I have decided to give up the quest for the holy grail of imaging visual objects.
It’s a long story, but basically I saw a setup that gave coffee table images within minutes of arriving at a semi dark site. It’s just a commodity now, just buy the pieces and you are an imager.
So, I decided to go into radio astronomy. I’ve been intrigued by it for years, and my background is in radio communications. My last job was working with electronics in the 4 giga hertz range, so it’s a familiar topic.

I recently came across a thread on Cloudy Nights about a receiver called an RTL-SDR.
Not sure what the RTL stands for, but SDR is for Software Defined Radio.
Basically it’s a $25 device that plugs into the USB port on your PC.
Then, running SPR# software, you program it to receive the frequencies you want.
The radio can be tuned to received any frequency from 24Mhz to 1.7Ghz and multiple modes of modulation.
I’m interested in the Hydrogen line which is at 1.42 Ghz so this fits right into my plans.
So, you need:
Amplifier chain.

This is my amplifier chain and filter.


  1. March 31, 2016
    Put all the parts together today and applied power.
    No smoke, so, success.
    Saw noise level increase when power applied to amplifiers but no signal at 1.42 gHz when pointed at the sun. Not suprised.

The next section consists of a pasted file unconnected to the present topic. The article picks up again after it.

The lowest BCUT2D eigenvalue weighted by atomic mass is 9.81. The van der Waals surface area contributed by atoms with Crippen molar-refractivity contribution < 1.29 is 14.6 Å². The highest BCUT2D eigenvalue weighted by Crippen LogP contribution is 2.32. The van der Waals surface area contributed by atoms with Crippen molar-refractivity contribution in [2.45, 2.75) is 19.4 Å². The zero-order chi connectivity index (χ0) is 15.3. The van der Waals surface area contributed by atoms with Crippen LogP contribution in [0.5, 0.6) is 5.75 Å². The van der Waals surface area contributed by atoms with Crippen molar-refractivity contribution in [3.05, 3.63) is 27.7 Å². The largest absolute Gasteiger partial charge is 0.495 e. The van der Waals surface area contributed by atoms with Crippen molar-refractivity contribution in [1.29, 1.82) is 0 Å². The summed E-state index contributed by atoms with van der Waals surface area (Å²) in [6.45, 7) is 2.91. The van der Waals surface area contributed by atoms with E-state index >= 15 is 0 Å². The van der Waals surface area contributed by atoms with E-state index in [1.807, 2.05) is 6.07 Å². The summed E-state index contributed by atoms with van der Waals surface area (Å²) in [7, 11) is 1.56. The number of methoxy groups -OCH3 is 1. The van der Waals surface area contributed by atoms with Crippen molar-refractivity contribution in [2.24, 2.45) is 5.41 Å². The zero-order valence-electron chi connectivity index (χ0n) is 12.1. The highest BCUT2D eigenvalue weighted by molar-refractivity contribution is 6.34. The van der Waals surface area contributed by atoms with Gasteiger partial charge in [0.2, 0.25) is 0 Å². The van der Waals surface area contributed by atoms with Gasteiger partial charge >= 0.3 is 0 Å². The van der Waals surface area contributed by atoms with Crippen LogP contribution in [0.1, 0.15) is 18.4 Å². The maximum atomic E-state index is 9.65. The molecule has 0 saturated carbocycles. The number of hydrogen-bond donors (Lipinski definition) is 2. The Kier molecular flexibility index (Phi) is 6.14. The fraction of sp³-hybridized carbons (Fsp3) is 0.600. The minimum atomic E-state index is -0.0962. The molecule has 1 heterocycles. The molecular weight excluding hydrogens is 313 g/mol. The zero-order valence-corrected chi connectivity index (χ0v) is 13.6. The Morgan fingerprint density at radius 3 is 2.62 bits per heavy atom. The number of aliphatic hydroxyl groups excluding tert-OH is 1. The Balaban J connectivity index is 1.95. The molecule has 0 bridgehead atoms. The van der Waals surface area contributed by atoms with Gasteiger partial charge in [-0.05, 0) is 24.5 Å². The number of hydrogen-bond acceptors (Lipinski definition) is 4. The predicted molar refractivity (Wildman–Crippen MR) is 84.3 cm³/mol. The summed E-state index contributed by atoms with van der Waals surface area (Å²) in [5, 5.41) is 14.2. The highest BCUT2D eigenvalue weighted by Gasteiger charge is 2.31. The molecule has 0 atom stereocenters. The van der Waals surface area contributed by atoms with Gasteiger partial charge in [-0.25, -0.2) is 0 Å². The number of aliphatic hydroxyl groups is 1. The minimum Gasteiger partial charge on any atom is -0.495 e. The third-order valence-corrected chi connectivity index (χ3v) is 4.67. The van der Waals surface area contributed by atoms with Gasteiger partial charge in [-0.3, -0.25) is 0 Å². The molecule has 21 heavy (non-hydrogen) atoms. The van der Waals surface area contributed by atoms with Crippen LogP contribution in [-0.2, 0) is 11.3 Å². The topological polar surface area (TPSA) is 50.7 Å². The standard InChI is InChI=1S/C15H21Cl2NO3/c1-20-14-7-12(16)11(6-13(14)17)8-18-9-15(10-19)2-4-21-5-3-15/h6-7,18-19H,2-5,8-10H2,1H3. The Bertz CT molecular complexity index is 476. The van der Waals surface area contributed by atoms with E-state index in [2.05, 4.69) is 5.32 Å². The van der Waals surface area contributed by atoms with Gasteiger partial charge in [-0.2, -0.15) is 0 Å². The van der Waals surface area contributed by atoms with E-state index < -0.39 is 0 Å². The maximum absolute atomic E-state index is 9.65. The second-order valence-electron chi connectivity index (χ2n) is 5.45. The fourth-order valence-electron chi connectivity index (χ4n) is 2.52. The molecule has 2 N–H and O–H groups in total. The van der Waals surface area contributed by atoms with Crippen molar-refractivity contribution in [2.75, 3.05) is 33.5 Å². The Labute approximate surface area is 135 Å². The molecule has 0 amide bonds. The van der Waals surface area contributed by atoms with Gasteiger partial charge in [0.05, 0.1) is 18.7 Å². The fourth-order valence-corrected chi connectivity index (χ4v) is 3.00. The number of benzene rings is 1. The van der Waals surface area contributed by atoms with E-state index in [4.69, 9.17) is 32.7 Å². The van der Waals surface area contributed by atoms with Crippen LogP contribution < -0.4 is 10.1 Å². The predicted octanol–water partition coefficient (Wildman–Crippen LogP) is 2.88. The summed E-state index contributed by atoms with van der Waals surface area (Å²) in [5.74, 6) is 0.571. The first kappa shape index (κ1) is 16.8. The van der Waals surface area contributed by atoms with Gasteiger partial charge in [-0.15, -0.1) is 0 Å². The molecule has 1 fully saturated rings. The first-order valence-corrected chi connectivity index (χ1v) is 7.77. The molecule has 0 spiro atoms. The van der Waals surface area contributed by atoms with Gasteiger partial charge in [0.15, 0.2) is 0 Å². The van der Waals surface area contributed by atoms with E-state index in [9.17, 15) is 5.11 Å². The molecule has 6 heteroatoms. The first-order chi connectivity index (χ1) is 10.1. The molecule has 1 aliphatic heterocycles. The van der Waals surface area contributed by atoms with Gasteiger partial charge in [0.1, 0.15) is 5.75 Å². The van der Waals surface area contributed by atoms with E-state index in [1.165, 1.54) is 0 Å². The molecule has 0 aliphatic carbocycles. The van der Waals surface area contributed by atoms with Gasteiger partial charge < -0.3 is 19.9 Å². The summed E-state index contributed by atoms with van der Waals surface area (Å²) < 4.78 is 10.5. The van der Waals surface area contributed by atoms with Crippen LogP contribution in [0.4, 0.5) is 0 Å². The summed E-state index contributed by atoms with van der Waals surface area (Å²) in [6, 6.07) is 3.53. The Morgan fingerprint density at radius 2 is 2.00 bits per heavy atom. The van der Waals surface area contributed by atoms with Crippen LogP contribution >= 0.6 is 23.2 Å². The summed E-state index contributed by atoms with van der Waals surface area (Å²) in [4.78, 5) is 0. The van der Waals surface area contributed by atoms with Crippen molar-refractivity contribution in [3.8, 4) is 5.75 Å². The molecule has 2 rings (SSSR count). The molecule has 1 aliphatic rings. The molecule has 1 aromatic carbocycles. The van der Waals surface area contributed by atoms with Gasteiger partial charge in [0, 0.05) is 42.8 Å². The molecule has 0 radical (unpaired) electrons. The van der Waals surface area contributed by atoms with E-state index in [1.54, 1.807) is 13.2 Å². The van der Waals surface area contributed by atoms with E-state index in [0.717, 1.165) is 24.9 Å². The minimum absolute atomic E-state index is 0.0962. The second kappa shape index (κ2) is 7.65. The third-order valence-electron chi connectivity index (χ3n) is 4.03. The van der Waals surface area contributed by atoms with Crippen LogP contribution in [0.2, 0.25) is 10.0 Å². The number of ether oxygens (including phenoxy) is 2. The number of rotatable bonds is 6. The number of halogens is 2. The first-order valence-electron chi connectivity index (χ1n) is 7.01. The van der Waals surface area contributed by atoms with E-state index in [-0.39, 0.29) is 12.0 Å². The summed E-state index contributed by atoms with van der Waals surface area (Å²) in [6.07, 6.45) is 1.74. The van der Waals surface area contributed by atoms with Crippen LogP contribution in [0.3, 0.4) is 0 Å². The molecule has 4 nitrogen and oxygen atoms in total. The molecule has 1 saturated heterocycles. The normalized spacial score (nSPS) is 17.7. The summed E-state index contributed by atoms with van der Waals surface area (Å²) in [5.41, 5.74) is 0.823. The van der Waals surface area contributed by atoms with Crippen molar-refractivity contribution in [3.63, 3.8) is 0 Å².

2. Today I built a small horn and mounted it to an old tripod that someone had given me.
    At least it’s something to experiment with.

  3. Got two 4×6 posts bolted to the support post today. They are 8 feet long with 4 feet going underground. Now I have to find a way to get a yard of concrete delivered to the site.

    Also, I washed the dish.

  4. Ran the first tests on the RTL-SDR receiver.
    I purchased a TPI synthesizer and connected it directly to the input of the dongle.
    The TPI has variable output, but only goes down to -55dBm.
    The signal still maxed out the input of the receiver.

  5. Today the dish went up! Yea.
    A long process and very labor intensive but goals were set and goals were met.

  6. Built the ‘spyder’ this weekend. Feed horn support assembly ready to mount on dish.
    Hopefully next Thursday.

Comments are closed.